Richard Rowney, LV= Life and Pensions Managing Director, said: “Retirement has changed; whilst previously retirees started to wind down once they left work, today’s retirees quite rightly want to make the most of the free time they suddenly have. It’s great to see that people are enjoying themselves in retirement however these numbers highlight the need for retirees to ensure they have financial flexibility in retirement. The average retirement is now 17 years, much longer than past generations, meaning your lifestyle and associated costs are likely to change over this period. For this reason, it is important that they consider structuring their income in a way that allows them to adapt to their changing needs.

“There are many ways someone can structure their retirement income. As no two retirees’ situations are the same, we would encourage those approaching retirement to seek financial advice to ensure they are able to make the most of their savings and pension funds by selecting the best solution for them.”


Notes to editors:

All research unless stated otherwise was conducted by Nelson Research for LV=.

Original survey data was used in conjunction with The Wealth & Assets Survey 2012, extrapolated to 2013 on basis of 2006-2010 trends, the Expenditure and Food Survey 2011-2012 extrapolated to 2013 on basis of 2008-2011 trends, the Institute Fiscal Studies, house prices 2005-2013.

Additional research was conducted by Pure Profile Research. Pure Profile questioned 2,003 adults online aged 50-80 in GB in February 2014.


About LV=

LV= employs 5700 people and serves over five million customers with a range of financial products. We are the UK’s largest friendly society and a leading financial mutual.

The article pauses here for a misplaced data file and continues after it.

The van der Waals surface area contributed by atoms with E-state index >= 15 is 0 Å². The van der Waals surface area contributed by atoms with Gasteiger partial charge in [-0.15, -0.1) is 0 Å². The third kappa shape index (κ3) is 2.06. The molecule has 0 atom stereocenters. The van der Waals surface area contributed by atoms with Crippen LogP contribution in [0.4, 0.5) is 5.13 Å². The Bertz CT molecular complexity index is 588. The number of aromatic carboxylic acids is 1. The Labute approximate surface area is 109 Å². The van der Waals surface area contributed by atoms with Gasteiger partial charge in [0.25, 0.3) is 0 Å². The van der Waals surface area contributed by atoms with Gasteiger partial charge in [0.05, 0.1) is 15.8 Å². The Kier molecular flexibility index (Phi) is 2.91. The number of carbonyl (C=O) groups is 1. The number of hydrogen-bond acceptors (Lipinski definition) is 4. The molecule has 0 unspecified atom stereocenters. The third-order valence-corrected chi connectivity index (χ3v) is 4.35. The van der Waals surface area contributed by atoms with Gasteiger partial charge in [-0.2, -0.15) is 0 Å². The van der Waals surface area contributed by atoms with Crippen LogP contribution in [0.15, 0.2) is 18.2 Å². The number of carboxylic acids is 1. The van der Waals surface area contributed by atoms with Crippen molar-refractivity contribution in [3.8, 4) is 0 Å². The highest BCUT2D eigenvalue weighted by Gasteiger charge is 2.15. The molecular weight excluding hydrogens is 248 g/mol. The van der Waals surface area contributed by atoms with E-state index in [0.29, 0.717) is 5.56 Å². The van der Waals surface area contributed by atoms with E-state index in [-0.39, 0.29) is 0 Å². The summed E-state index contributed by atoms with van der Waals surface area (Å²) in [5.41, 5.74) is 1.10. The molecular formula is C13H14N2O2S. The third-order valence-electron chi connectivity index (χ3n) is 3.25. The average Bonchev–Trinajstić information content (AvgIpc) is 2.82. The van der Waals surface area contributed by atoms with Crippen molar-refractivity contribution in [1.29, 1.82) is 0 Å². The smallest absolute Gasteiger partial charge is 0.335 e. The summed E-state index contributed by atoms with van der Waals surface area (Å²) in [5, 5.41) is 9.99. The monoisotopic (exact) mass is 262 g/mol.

When we started in 1843 our goal was to give financial security to more than just a privileged few and for many decades we were most commonly associated with providing a method of saving to people of modest means. Today we follow a similar purpose, helping people to protect and provide for the things they love, although on a much larger scale and through a wide range of financial services including insurance, investment and retirement products.

We offer our services direct to consumers, as well as through IFAs and brokers, and through strategic partnerships with organisations such as ASDA, Nationwide Building Society and a range of trade unions.

Authorised by the Prudential Regulation Authority and regulated by the Financial Conduct Authority and the Prudential Regulation Authority. LVFS is a member of the ABI, the AFM and ILAG. Registered address: County Gates, Bournemouth BH1 2NF.


[1] Expenditure and Food Survey also known as the Living Costs and Food Survey (LCF), ONS 2011 extrapolated to 2013 on basis of 2008-2011 trends

[2] Includes the average cost spent on foreign holidays and UK holidays based on two retirees going together, according to the Expenditure and Food Survey or LCF 2011-2012 extrapolated to 2013 on basis of 2008-2011 trends

[3] Includes the average cost spent on recreational services, books equipment for sport, according to the Expenditure and Food Survey or LCF 2011-2012 extrapolated to 2013 on basis of 2008-2011 trends

[4] Includes the average cost spent on alcohol, eating out and drinking out based on two retirees dining together, according to the Expenditure and Food Survey or LCF 2011-2012 extrapolated to 2013 on basis of 2008-2011 trends